4. Helping to Prevent Risky Situations

4.1 Potential risk situation can sometimes be avoided or defused. Controlling risk includes the use of knowledge and skills by the carers to reduce tension. This can be achieved by good practice principles, sharing information, training and regular supervision with their Supervising social worker.
4.2 The following rules may be helpful to foster carers in reducing the risk of violence:
  4.2.a Watch for 'warning signs'.
  4.2.b Know the 'triggers' for your child.
  4.2.c Allow a 'way out' and do not seek to isolate or punish the child (other person) in front of others.
  4.2.d Explain your actions.
  4.2.e Don't make promises you cannot keep.
  4.2.f Try to create and promote an atmosphere where violence is neither acceptable nor expected.
  4.2.g Talk to the child and involve them in decisions that affect them. Be thoughtful and sensitive in difficult situations.
  4.2.h Avoid having petty or inconsistent rules and sanctions that are inappropriate.
  4.2.i Make sure another responsible adult knows when to expect you back when working away from your home (particularly important for befrienders working with high-risk young people or families).

5. Specific Techniques for Risky Threatening 'One To One' Situations

  This section looks at 'one to one' situations where stress and tension has build up to such an extent that there is potential for violence.
5.1 Gaining Control: The feeling of being 'beyond' or 'out of' control can be frightening. Reassurance and regaining control of one's feelings is important as many violent people are afraid of their own violent outburst and may be looking for controls to curb their aggression. Try to reassure them that they will not be allowed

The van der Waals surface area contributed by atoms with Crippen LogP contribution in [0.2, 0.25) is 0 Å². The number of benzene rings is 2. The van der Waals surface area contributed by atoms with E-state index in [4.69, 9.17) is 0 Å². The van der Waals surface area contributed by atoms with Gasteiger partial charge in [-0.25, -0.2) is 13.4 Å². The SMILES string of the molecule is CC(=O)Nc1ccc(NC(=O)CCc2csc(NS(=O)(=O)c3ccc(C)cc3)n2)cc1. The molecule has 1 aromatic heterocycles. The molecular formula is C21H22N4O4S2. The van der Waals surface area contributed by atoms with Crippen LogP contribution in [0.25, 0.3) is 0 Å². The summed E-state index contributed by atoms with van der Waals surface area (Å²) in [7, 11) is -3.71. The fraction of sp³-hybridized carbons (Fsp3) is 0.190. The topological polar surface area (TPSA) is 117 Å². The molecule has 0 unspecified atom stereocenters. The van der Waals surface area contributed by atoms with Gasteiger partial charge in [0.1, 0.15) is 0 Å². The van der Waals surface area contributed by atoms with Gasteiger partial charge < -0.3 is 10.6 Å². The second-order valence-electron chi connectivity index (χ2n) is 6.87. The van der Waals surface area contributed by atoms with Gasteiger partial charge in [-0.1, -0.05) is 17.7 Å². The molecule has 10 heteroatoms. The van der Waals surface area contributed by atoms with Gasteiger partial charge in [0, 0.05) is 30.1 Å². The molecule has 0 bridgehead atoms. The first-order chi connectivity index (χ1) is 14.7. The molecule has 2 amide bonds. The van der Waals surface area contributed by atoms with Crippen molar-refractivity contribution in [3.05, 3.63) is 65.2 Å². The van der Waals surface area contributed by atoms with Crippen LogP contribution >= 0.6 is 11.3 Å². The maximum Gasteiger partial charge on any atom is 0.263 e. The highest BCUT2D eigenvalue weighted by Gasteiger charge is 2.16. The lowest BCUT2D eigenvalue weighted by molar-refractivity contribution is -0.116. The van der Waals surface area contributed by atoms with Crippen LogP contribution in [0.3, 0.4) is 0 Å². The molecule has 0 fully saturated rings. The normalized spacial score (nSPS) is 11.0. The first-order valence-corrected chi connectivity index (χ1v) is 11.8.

Keeping Control: Keeping control involves sending and receiving the right messages. The appropriate use of voice, speed of movement and nature of gestures and body posture will all help to create a sense of security

For Example:
  5.2.a BODY
    5.2.a.i Relaxed, calm
    5.2.a.ii Avoid unnecessary body movements
  5.2.b VOICE
    5.2.b.i Firm, clear
    5.2.b.ii Steady pace
    5.2.b.iii Quiet and calm
  5.2.c EYES
    5.2.c.i Keep in contact, indicating willingness to communicate
  5.2.d FACE
    5.2.d.i Relaxed appearance
  5.2.e ARMS
    5.2.e.i Open and unfolded
    5.2.e.ii Gentle movements
  5.2.f LEGS
    5.2.f.i Uncrossed
  5.2.g POSTURE
    5.2.g.i Upright, relaxed and self confident
    5.2.h.i Confident and calm
  5.2.i POSITION
    5.2.i.i Avoid getting cornered by staying near a door
  Giving a consistent message that you are relaxed and in control is important. Make simple clear statements; continue working on a 'person to person' basis whether or not the other person appears to be listening and show respect.
5.3 Sign and Signals: Carers may be able to learn the warning signs of impending trouble by recognising a combination of signs and language in their child. Examples of individual body signs are given below:
  5.3.a BODY
    5.3.a.i Appearing tense, agitated
    5.3.a.ii Increase in restless body movements
  5.3.b VOICE
    5.3.b.i Pitch and volume changes
    5.3.b.ii Shouting or muttering
    5.3.b.iii Changes in the pace of speech delivery
    5.3.b.iv Abrupt replies, especially if accompanied by gesticulations
  5.3.c EYES
    5.3.c.i Pupils become dilated
    5.3.c.ii Eye movement increases
    5.3.c.iii Eye contact becomes more intense or is broken off
    5.3.c.iv Closed eyes or looking down
  5.3.d FACE
    5.3.d.i Increase in muscular tension
    5.3.d.ii Grinding of jaw
    5.3.d.iii Sudden loss or colour
  5.3.e ARMS
    5.3.e.i Arms folded
    5.3.e.ii Arms raised
    5.3.e.iii Rapid movements or sudden change in position
  5.3.f HANDS